Allen Park — The Lions' success on defense has led them to a 10-4 record in 2014, but it could mean the mastermind behind the scheme might have a short stay in Detroit.
First-year defensive coordinator Teryl Austin likely will be a head-coaching candidate after this season as he's led the a unit that ranks No. 1 in points allowed, No. 1 against the run and No. 2 overall.
"It's flattering," Austin said Thursday of the possibility, "but that's all it is right now."
Austin, 49, might not be thinking about becoming a head coach right now, but if the Lions win the NFC North and earn a first-round bye in the postseason, his phone could ring with interview opportunities at the conclusion of Week 17. If that's the case, he said he would "absolutely" take interviews with the right teams next January.
"Like I told you guys before, I just kind of try to do the best I can where I'm at, and then whatever happens after that happens," Austin said. "So it's not something that, hey, I laid out a plan saying this is what I want to do because I know how hard it is to have one of those jobs, so I just try to do the best I can where I am and whatever happens after that happens."
Other teams could wait to see if Austin's defense succeeds again in 2015, but he's already had plenty of success in the NFL as an assistant, coaching in three Super Bowls including a win with as the Ravens' secondary coach in 2012.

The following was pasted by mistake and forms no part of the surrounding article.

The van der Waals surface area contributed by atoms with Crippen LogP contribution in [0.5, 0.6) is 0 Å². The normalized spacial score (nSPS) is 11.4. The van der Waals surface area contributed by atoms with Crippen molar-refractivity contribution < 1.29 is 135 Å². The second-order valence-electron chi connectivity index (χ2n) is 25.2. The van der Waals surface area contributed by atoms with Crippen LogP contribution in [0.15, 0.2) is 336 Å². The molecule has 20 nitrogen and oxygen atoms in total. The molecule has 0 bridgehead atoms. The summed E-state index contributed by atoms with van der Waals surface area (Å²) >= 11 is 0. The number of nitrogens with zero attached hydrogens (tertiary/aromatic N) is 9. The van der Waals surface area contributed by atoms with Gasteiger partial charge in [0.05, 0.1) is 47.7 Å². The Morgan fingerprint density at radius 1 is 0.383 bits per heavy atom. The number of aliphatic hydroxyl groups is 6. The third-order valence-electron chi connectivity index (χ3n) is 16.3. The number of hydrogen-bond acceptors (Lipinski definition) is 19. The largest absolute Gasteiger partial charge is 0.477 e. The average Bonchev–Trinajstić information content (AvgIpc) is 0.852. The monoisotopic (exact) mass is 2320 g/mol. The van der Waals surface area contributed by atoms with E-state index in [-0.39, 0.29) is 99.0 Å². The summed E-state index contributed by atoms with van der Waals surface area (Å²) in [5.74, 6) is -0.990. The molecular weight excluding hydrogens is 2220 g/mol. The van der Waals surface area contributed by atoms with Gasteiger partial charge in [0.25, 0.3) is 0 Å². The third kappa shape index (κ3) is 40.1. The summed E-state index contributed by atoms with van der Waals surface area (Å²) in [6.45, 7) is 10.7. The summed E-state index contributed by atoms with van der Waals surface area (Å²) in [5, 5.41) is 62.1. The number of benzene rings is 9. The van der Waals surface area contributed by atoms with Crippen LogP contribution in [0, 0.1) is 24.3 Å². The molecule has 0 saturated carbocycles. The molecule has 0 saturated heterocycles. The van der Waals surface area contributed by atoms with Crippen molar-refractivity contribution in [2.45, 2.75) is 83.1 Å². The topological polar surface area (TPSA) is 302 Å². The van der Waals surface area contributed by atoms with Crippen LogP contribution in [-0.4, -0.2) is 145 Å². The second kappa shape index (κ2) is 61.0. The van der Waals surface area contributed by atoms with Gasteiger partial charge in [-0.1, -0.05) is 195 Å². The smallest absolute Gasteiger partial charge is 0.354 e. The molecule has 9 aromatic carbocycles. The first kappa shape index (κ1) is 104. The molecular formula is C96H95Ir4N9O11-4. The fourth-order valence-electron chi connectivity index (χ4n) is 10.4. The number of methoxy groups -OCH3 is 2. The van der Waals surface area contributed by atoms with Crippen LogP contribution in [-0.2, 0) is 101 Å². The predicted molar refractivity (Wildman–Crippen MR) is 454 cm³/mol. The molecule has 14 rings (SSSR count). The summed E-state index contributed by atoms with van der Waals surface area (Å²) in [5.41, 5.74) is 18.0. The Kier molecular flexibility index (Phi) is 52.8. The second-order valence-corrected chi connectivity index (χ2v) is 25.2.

If Austin does jump to the head-coaching ranks, his rise will be comparable to Steelers head coach Mike Tomlin, who took over in 2007 after just one year as defensive coordinator for the Vikings. Both coaches worked primarily with defensive backs, too.
Austin could have opportunities as the Rooney Rule requires teams to interview a minority candidate before making a hire, but he said he won't interview for a job unless he's interested.
"I don't think there's any interview that would be, just to do it, do it, or just for the experience," Austin said. "If I do it, if that opportunity ever came up, I would hope that I would go in there and present myself in the best light that I might have a real shot at it."
Lions coach Jim Caldwell has said this season that his assistants can ask him for advice on pursuing other jobs, and even though he hasn't yet, Austin said he'll talk to Caldwell if any opportunities arise.
Lions players, meanwhile, would be sad to see Austin leave. Strong safety James Ihedigbo, who spent two years with Austin in Baltimore, said the coach's approach hasn't changed even with his promotion with the Lions. Ihedigbo also said Austin treats his players professionally and expects excellence.
"He's a winner, he's a leader (and) he's everything that you would want in a head coach," Ihedigbo said. "I could see why other teams would want him because he understands what it takes to win and be successful in this league, and he's done that with our defense. He's done that when we were in Baltimore. His track record speaks for itself."